I hope this gives some insights. Dealing with names in IT is unfortunately very hard.

As you are interested in this topic you may already know this article: Falsehoods Programmers Believe About Names – With Examples

Have a nice day!
Michael

Hi Michael,

thank you for your answer. Yes, you are right. Among the labels that are proposed, the only usable one is “name”. This is exactly the problem that I am referring to.

Societies and their governments will not give up their control over how humans get officially named and we, developers, must support our societies and governments as long as they are not infringing human rights and our constitutions. We as developers cannot just impose that human names must work like human identifiers because this would be useful for us.

In Germany, the government must separate two segments of people’s names because these segments serve different purposes in society. If a family lives in an apartment, their shared name must be placed at the street door bell, the apartment door bell, and the postal box. Visitors of any kind and correspondents are not informed an apartment number. They only know a building number and a family name. Visitors include friends, police officers, paramedics, firefighters, workers, risk evaluators, energy counters and whoever comes physically to an apartment. No one can find my apartment if they do not know the “name of my family”. However, in fact, I do not have one.

In this context, surnames are a compromise between different naming systems. I am Brazilian and I must use my surname as if it were a family name on all those shields. If my parents had moved with me to Germany, our shields would have three surnames as in “Coutinho-Couto, Castro-Vale, Couto-Vale”. Otherwise, some of us would be unreachable.

This is how it works. And this is a result of a compromise between naming systems throughout the years. Internationally, surnames are the standard. On my pass, my clan names are presented not as two separate clan names but as a single surname (“sobrenome”). On my partner’s pass, who is German, his family name is also presented as a surname (“Nachname”).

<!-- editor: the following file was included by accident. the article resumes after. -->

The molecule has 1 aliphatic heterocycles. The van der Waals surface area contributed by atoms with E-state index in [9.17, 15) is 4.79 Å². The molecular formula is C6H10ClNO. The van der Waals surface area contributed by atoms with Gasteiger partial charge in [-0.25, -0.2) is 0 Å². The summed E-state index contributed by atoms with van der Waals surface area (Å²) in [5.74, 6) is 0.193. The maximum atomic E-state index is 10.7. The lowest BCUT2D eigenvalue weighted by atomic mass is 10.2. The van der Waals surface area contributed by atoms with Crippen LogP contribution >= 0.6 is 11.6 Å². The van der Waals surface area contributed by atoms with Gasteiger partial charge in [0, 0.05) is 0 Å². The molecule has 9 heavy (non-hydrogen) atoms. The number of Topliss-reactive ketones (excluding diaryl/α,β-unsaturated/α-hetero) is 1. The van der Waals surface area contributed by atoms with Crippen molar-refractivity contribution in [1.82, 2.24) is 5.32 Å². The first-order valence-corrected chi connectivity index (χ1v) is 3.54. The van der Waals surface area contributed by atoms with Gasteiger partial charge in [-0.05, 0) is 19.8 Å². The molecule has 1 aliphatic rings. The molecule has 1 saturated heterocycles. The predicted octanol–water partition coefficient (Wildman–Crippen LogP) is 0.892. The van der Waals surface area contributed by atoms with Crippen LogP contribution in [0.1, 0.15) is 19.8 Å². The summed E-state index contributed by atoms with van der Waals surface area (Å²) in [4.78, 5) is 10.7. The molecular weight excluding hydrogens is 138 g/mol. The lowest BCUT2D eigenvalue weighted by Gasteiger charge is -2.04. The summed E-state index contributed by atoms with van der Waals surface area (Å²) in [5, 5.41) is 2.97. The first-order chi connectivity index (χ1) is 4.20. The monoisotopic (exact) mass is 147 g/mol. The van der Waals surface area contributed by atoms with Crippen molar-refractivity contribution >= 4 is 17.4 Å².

I could enter into more detail how Germans are registered, how laws for family name work now, and how foreigners are registered here, in other countries, and so on, but the fact is that name segments are still relevant and an international compromise already exists. It is called “surname”, not “family-name”. This international compromise is missing in the standard. (Note: “family-name” is also relevant in Germany and it is missing in “x-autocompletetype” by Google)

A comparison between autocomplete values and the x-autocompletetype values adopted by Google are here:

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that very interesting topic thanks for both of you for sharing that

not sure if emailing w3c about that would help or not as i see from this discussion that there a lot of standardization here

from i am from men and woman name be like that first name then father first name then grandfather first name then the forth could be the father of the grandfather or family name (could be any name like grand of grandfather and so on)

name does not change for marriage or divorce

of course person can change his/her first name but it require a lot of government paper work to make sure that person is not trying to change name for illegal cause

Thanks for the insight, @Daniel.Couto-Vale!
If I understand you correctly you ask "surname" to be added to the specified list of autocomplete values as an internationally more fitting alternative to family-name, correct? If this is the case the best place to put this request would probably be the issue tracker of the WHATWG, where the HTML standard is maintained and developed.

I hope that helps!
Michael